Mini Reviews For The Week Ending 12/30
Sometimes, the staff at Graphic Policy read more comics than we’re able to get reviewed. When that happens you’ll see a weekly feature compiling short reviews from the staff of the comics, or graphic novels, we just didn’t get a chance to write a full review for.
These are Graphic Policy’s Mini Reviews.
Doomsday Clock #2 (DC) Doomsday Clock #2 is more like a bona fide crossover and less like a Watchmen sequel, which is very much a good thing. Geoff Johns and Gary Frank leave Alan Moore and Dave Gibbons’ world and unleash Ozymandias, Rorschach, and company on the DC Universe. Once they arrive, Johns’ plotting gets lean and mean with an intrigue filled overarching storyline about a merger between Wayne Enterprises and Lexcorp, a battle between genius one percenters. The banter between Ozy, Rorschach, and two fitting DC characters is worth the price of admission, and sometimes Johns shuts up and lets Frank work some formalist storytelling magic with some beautiful silent sequences of the passage between two universes or how the Batcave would look to a total stranger. And most of this is within the constraints of a nine panel grid, which lets him add humor or interesting character moments that complements or contrasts with Johns’ narration. Overall: 8 Recommendation: Buy
Phoenix Resurrection #1 (Marvel) A pretty generic mega-superhero team up is bookended by some eerie storytelling by Matthew Rosenberg and Leinil Yu. Rosenberg keeps things mysterious in his plot and hints at the return of Adult Jean Grey while simultaneously using pretty obvious foreshadowing like a Phoenix in the sky and weird energy surges. Even when divided into small groups, the cast is pretty unwieldy, and characters barely get personalities much less arcs. Phoenix Resurrection is serviceable, yet not jaw dropping. This could also describe Leinil Yu’s art work. Overall: 6.7 Verdict: Read
Moon Knight # 190 (Marvel)** – I give Max Bemis a lot of credit for engineering a terrific plot twist here — unfortunately, he telegraphs it in advance about halfway through the issue so that when it finally hits on the last page, it’s no longer a surprise. Apart from that, the story just kind of runs in place. Jacen Burrows continues to deliver the goods on art, at least, so there’s that, but inker Guillermo Ortega drowns out a lot of the detail in the pencils with a quick, sloppy-looking job. Overall: 3.5 Recommendation: Pass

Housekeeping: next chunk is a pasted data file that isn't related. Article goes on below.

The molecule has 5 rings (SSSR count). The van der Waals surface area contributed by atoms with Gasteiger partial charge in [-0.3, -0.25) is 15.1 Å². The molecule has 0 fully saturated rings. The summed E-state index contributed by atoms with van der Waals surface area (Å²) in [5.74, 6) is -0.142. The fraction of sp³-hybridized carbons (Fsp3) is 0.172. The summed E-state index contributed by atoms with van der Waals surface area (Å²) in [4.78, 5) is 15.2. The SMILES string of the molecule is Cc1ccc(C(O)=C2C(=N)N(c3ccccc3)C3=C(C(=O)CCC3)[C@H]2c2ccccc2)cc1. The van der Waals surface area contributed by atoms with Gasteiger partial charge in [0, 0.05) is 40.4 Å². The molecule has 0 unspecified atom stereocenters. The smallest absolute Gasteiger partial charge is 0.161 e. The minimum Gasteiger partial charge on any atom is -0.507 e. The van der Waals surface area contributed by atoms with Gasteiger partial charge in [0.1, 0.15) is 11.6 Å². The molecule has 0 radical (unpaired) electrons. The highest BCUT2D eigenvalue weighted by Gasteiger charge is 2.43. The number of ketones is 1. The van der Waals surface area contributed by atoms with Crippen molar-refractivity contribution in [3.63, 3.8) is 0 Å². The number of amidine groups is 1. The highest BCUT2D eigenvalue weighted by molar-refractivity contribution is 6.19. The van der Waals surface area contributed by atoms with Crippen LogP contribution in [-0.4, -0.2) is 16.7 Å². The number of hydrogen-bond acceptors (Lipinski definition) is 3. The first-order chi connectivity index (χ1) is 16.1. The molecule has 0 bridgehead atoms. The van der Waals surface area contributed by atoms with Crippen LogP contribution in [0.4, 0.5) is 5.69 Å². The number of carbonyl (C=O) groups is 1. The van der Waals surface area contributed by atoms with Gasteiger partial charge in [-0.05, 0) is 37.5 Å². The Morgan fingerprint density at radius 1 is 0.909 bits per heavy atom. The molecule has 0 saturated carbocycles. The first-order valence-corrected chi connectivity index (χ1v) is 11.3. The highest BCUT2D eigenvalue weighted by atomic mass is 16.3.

Thanos # 14 (Marvel)** The first half of this issue is pure recap, and the second half is a pointless fight between the present and future iterations of Thanos that ends with a “let’s join forces” cliffhanger that’s anything but unpredictable. Poor show there, Donny Cates. Fortunately, Geoff Shaw’s sweeping cosmic vistas make for some seriously compelling pages to look at, but the book just isn’t worth reading. Overall: 4 Recommendation: Pass
The Demon: Hell Is Earth #2 (DC)** – I was more than pleasantly surprised by the first issue of this six-parter, but things this time out take a serious step back as Andrew Constant delivers a poorly-paced script that actually advances the storyline very little, while Brad Walker’s art loses much of the fun Kirby influence we saw last time and ends up looking like any number of personality-free “New 52” comics. Overall: 2 Recommendation: Pass
Underwinter: A Field Of Feathers #3 (Image)** – Ray Fawkes is masterfully steering this quietly visceral horror comic toward something big, and in this issue he makes a lot of progress toward tying events of this series in with its predecessor. His impressionistic art is admittedly not to everyone’s tastes, but for my part I think it works perfectly for the kind of story he’s telling. Borderline-magnificent stuff. Overall: 8 Recommendation: Buy
Punisher Platoon #4 (Marvel) This book gets stronger with every issue and this particular installment goes places most comics don’t. We find Frank getting to know each of his subordinates, where we find a leader two steps ahead of everyone. We also get to see how the Vietcong views the American occupation , as we get a first hand look of how propaganda as well as the evils that were done by American soldiers. By book’s end, the Vietcong assassin , proves she is a formidable opposition and the coming standoff between her and Frank, will be one to watch. Overall: 10 Recommendation: Buy
Star Wars: Storms Of Crait #1 (Marvel) Usually, when comic and movie companies do standalone prequels, they’re sometimes inferior bridges to their source material. In this standalone issue, I am so glad to have read something in the same league as Timothy Zahn’s Shadows of the Empire,as we get the back story on how the Rebellion discovered Crait in the first place. We find Luke, Leia, Han, Chewie and Wedge Antilles on a reconnaissance mission to find a new rebel stronghold but soon find themselves in a trap. By book’s end, our heroes escaped mostly unscathed except for Han, for any fan of Empire Strikes Back, this book will give you the shot of nostalgia for all of us who crave to see Leia in action, as the team accurately draws her and writes her much in the spirit of Carrie Fisher’s portrayal. Overall: 10 Recommendation: Buy
Well, there you have it, folks. The reviews we didn’t quite get a chance to write. See you next week!
Please note that with some of the above comics, Graphic Policy was provided FREE copies for review. Where we purchased the comics, you’ll see an asterisk (*). If you don’t see that, you can infer the comic was a review copy. In cases where we were provided a review copy and we also purchased the comic you’ll see two asterisks (**).